Monday, March 10, 2014

Ashley Sterne Punch 1915 My Moustache

This little story was Ashley Sterne's last Punch submission for many years.  During 1915 his articles in London Opinion began appearing in syndication in a variety of Australian newspapers.

Punch, v149, p. 482
December 15, 1915

My Moustache

EVERY day since my papers had gone in I had had a good look at it, morning and evening. When I inclined my head sideways some of it really seemed quite long and bushy; but viewed full-face I must admit it looked somewhat scanty.  Still, although its growth was slow it was undoubtedly sure.  I occasionally — about 465 times a day — ran the tips of my fingers along it, and none of it rubbed off.  I had even pulled it with tweezers, and it had not come out. I showed it to a few chosen friends, and after one had said that nitrate of silver was good for removing moles, and another had observed that all the best nigger-minstrels invariably blacked their ears, too, and I had ultimately explained what it was, they unanimously agreed that it could never be taken for anything but a moustache, though in the long-clothes stage.  Hence I felt that by the time I was due to report myself for duty to my C.O. it would not disgrace me.

And now I was actually en route for my battalion head-quarters at Puddlecombe-on-the-Ooze.  Before I had lunched at the railway-station restaurant I had taken a glance at myself in one of the many mirrors the establishment possessed.  My moustache was still there, but looking a trifle wasted, I thought, and I began to wonder whether I had moulted any of it on the way without noticing it.  However, after I had lunched (and I must own that I did myself exceptionally well) I took a final look in the glass, and to all appearances I was as well equipped as the hairiest Ainu.  "I shall not be ashamed of that, at least," I said to myself as I settled down in a corner of the carriage for my three-hours' journey to Puddlecombe.

*          *          *          *          *

"What's that dirty mark on your lip?" roared the Colonel suddenly as I was in the middle of explaining to him who I was.

"That's what puzzles me," remarked the Adjutant before I could reply.  "I asked him about it, and his answers were suspiciously well, to say the least of it, suspicious."  I started with surprise.  I could swear that the only remark made to me by the Adjutant had been, "And how are they all at home?"  However, I let that pass.

"It's intended to be a moustache, Sir," I began.

"I don't care what it's intended to be," snapped the Colonel. "The question is, is it or is it not what it is?"

"Yes, Sir, it isn't — that is to say, No, Sir, it is," I stammered, astounded beyond measure at the extraordinary importance the Army apparently attached to moustaches.

"Well, it's a precious poor one, whichever it is or is not, as the case may be. What 's your opinion? " he asked, turning to the Adjutant.

"Quite so," said the latter. "Indeed, one might say even more so."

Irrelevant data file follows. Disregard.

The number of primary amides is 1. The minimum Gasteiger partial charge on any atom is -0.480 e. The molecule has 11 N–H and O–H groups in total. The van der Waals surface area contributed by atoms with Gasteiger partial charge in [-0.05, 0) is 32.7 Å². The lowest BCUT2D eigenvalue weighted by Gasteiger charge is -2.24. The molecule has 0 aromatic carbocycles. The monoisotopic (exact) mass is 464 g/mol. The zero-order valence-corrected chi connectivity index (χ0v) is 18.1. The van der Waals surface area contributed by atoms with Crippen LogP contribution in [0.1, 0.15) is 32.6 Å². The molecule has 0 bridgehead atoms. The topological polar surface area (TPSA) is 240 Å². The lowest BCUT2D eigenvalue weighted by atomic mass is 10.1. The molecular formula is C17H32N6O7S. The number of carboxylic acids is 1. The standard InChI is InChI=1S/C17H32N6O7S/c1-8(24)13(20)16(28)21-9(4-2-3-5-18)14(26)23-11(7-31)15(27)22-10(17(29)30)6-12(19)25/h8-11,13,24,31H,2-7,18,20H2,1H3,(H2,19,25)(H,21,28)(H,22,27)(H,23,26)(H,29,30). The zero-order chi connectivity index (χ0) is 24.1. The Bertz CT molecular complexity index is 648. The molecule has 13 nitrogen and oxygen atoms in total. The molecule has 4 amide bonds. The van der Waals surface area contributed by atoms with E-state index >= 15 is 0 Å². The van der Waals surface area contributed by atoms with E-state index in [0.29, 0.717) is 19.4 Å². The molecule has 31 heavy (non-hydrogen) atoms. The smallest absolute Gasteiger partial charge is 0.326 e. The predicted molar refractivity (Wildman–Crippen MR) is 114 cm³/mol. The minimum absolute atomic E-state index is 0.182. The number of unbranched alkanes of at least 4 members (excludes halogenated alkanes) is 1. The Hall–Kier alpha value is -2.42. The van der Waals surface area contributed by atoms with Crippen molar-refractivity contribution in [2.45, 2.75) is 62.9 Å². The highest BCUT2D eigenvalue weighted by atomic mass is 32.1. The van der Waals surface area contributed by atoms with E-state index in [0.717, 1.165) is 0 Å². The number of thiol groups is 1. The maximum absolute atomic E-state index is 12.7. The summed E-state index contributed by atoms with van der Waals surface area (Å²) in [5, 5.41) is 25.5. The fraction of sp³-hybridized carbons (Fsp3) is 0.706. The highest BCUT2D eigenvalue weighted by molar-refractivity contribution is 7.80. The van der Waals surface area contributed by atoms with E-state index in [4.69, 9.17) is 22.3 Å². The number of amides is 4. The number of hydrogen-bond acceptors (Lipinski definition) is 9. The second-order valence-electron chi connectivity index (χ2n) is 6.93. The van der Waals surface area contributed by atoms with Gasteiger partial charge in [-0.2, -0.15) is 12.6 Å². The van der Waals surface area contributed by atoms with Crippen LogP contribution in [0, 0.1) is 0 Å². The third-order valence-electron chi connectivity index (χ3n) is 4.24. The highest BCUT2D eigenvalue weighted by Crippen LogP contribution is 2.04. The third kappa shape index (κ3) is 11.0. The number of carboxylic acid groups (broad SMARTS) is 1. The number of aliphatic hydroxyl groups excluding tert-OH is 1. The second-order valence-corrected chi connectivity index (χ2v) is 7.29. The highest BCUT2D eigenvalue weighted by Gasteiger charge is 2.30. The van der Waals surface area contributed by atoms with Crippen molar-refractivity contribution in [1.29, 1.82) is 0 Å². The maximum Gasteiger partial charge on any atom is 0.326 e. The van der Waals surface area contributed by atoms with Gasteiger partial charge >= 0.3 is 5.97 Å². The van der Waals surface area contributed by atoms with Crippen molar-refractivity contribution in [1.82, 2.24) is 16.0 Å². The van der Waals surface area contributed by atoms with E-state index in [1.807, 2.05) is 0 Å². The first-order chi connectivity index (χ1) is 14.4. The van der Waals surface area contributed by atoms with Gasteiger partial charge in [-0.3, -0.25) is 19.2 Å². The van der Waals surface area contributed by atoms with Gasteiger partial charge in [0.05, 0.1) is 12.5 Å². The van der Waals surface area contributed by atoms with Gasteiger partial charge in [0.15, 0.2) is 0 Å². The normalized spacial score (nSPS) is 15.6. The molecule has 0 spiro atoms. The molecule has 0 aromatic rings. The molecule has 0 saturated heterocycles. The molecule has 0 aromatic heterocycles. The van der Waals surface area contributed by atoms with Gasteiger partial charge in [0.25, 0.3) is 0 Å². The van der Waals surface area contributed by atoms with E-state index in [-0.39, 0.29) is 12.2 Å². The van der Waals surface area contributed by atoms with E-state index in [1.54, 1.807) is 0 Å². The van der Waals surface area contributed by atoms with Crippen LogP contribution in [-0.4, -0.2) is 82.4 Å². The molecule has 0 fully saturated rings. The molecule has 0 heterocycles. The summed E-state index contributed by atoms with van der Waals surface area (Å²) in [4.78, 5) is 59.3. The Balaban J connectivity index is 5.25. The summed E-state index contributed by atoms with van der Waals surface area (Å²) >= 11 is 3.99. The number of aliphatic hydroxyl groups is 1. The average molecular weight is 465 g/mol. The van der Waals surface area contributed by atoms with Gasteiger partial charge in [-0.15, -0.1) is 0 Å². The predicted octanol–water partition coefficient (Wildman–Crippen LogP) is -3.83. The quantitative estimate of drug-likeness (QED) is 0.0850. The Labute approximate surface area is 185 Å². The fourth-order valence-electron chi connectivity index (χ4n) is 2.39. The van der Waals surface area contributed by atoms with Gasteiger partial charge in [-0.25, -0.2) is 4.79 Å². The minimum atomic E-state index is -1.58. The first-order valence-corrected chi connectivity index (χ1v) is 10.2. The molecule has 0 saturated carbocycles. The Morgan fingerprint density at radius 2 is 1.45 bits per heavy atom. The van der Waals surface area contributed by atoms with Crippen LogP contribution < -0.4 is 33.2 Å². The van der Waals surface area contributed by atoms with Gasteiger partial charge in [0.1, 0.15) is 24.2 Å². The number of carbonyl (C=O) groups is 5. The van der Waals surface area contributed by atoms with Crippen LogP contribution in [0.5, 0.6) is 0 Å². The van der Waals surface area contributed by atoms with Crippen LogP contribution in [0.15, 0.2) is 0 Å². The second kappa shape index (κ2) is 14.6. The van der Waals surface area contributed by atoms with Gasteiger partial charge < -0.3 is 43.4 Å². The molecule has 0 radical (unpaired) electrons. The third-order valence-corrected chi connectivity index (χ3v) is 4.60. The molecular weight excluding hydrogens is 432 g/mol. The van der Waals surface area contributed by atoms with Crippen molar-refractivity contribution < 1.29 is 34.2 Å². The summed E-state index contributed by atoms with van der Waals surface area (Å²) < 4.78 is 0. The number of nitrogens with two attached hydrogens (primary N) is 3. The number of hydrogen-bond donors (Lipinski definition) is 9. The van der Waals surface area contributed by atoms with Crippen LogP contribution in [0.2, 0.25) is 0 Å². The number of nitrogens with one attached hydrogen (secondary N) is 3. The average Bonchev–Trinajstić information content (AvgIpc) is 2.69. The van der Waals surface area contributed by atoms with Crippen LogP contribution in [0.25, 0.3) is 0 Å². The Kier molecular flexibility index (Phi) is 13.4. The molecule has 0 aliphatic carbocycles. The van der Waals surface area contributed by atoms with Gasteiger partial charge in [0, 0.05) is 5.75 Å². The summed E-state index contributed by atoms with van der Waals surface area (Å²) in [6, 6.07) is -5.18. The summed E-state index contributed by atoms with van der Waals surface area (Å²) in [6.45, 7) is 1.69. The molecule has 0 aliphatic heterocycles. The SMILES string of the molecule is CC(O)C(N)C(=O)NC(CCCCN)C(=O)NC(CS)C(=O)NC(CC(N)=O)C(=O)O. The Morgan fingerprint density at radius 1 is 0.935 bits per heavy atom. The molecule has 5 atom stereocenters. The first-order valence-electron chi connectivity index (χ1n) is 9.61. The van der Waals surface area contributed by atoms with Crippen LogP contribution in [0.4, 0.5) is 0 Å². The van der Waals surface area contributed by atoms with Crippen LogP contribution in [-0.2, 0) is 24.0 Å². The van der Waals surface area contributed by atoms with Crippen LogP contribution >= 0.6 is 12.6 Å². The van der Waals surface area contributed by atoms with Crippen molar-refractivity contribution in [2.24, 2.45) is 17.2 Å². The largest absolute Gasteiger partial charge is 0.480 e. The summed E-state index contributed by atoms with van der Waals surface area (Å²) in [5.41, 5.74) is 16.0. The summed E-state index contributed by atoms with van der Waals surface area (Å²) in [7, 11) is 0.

"Just so," said the Colonel. "Now let's get to the bottom of this matter.  Where did you get it from?"

"I grew it," I replied in astonishment.  "All by myself," I added, as if pleading extenuating circumstances.

"His parents did not help him with it, I can vouch for that," observed the Adjutant pleasantly.

"What seed did you use? " asked the Colonel.

"The very best, I assure you, Sir," I answered in desperation, as I began dimly to wonder if there was some War Office fertilizer I ought to have used and through ignorance had omitted to do so.

The Colonel approached me with a magnifying-glass in his hand.  "Why, it's skewbald!" he cried.  "Some of it's brown, some of it's flaxen, and — bless my soul! — some of it's ginger.  You grew it in a pot!  Why on earth didn't you bed it out?"

I racked my brains for some reminiscence of the law governing the billeting of moustaches on private individuals.

"King's Regulations, page 993," muttered the Adjutant.

"I won't have him," raved the Colonel, resuming his seat."  I won't have an officer that looks like a —  By the by, what's the fellow's name?"

I was about to tell him who I was when the Adjutant said, "Charlie Chaplin."

"Excuse me, Sir," I put in hastily, "it's nothing of the sort.  It's —

"Do you mean to insinuate," said the Colonel angrily, "that the Adjutant doesn't even know your name?  I shall have you conducted to the padded mess-room, and the M.O. shall remove your moustache, hair by hair, and. . . wozzle 'em."

I hadn't the faintest idea what he meant, but it sounded dreadfully degrading.  I thought of my mother and sisters, and how proud they were of me.  If I had only had an aunt or a grandmother I feel almost sure I should have thought of her too.

"Wozzle them, Sir?" I could only repeat blankly, a horrible grinding sound coming from the direction of the Adjutant, who was busy at a cupboard in the corner of the room.  He was obviously getting the wozzler ready.

"Wozzle 'em was what I said," shouted the Colonel.

"Wozzle 'em!  WOZ-zleham Junction!  Change here for Puddlecombe, Sir," said the Guard, putting his head in at the window.

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